CAIRO – A Saudi judge has asked several hospitals in the country whether they could damage a man’s spinal cord as punishment after he was convicted of attacking another man with a cleaver and paralyzing him, the brother of the victim said Thursday.
Abdul-Aziz al-Mutairi, 22, was left paralyzed and subsequently lost a foot after a fight more than two years ago. He asked a judge in northwestern Tabuk province to impose an equivalent punishment on his attacker under Islamic law, his brother Khaled al-Mutairi told The Associated Press by telephone from there.
He said one of the hospitals, located in Tabuk, responded that it is possible to damage the spinal cord, but it added that the operation would have to be done at another more specialized facility. Saudi newspapers reported that a second hospital in the capital Riyadh declined, saying it could not inflict such harm.
Administrative offices of two of the hospitals and the court in Tabuk were closed for the Saudi weekend beginning Thursday and could not be reached for comment.
A copy of the medical report from the King Khaled Hospital in Tabuk province obtained by the AP said the same injury al-Mutairi suffers from can be inflicted on his attacker using a nerve stimulant, and inducing the same injuries in the same locations. The report was dated six months ago.
Saudi Arabia enforces strict Islamic law and occasionally doles out punishments based on the ancient legal code of an eye-for-an-eye. However, King Abdullah has been trying to clamp down on extremist ideology, including unauthorized clerics issuing odd religious decrees.
The query by the court, among the most unusual and extreme to have been made public in the kingdom, highlights the delicate attempt in Saudi Arabia to balance a push to modernize the country with interpretations of religious traditions that critics say are out of sync with a modern society.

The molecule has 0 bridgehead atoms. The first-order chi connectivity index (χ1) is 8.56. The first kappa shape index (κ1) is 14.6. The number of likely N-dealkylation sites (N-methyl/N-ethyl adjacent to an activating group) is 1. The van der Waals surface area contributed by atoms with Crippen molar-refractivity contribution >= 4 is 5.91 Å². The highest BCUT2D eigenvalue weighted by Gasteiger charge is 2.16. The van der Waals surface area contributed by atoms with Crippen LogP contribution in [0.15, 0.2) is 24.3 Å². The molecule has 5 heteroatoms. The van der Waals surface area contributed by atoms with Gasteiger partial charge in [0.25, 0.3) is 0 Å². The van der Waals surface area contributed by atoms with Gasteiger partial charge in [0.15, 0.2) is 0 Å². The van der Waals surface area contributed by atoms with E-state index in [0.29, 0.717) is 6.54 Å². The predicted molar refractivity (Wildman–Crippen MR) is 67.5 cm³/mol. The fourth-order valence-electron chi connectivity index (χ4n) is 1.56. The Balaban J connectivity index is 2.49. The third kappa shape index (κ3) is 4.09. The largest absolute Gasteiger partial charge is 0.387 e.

The Saudi newspaper Okaz identified the judge as Saoud bin Suleiman al-Youssef.
The brother said the judge asked at least two hospitals for a medical opinion on whether surgeons could render the attacker’s spinal cord nonfunctional. He and Saudi newspaper reports did not identify the attacker
Khaled al-Mutairi, 27, said the assailant was sentenced to 14 months in prison for the attack that paralyzed his younger brother, but he was released after seven months in an amnesty. He said the attacker then got a job as a school teacher .
“We are asking for our legal right under Islamic law,” the brother said. “There is no better word than God’s word — an eye for an eye.”
A Saudi newspaper Okaz reported that a leading hospital in Riyadh — King Faisal Specialist Hospital — responded that it could not do the operation. It quoted a letter from the hospital saying “inflicting such harm is not possible,” apparently refusing on ethical grounds.
Islamic law applied in Saudi Arabia allows defendants to ask for a similar punishment for harms inflicted on them. Cutting off the hands of thieves, for example, is common.
Under the law, the victim can receive a blood money to settle the case.
Khaled al-Mutairi said his family is not interested in blood money, and would be ready to send the attacker abroad to perform the operation if it were not possible in the kingdom.
Human rights group say trials in Saudi Arabia fall far below international standards. They usually take place behind closed doors and without adequate legal representation.
Those who are sentenced to death are often not informed of the progress of legal proceedings against them or of the date of execution until the morning on which they are taken out and beheaded.
Crucifying the headless body in a public place is a way to set an example, according to the kingdom’s strict interpretation of Islam.
Amnesty International expressed concerns over the reports and said the rights group was contacting Saudi authorities for details.
“We are very concerned and we will appeal to the authorities not to carry out such a punishment,” said Lamri Chirouf, the group’s researcher on Saudi Arabia. Such measures are against international conventions against torture and international standards on human rights.
Chirouf said this was the first time Amnesty had heard of a punishment involving the damaging of a spinal cord.
“But it’s hard to follow details of the Saudi justice system. People are sentenced in closed trials with no access to the public and no lawyers,” he said.
According to Amnesty, in 2005, a convict in the kingdom had his teeth pulled out by a dentist because he had smashed another man’s teeth out in a fight.
“We have also had cases of people sentenced to blindness because they have caused the blindness of another person,” Chirouf said. “But never anything involving a spinal cord.”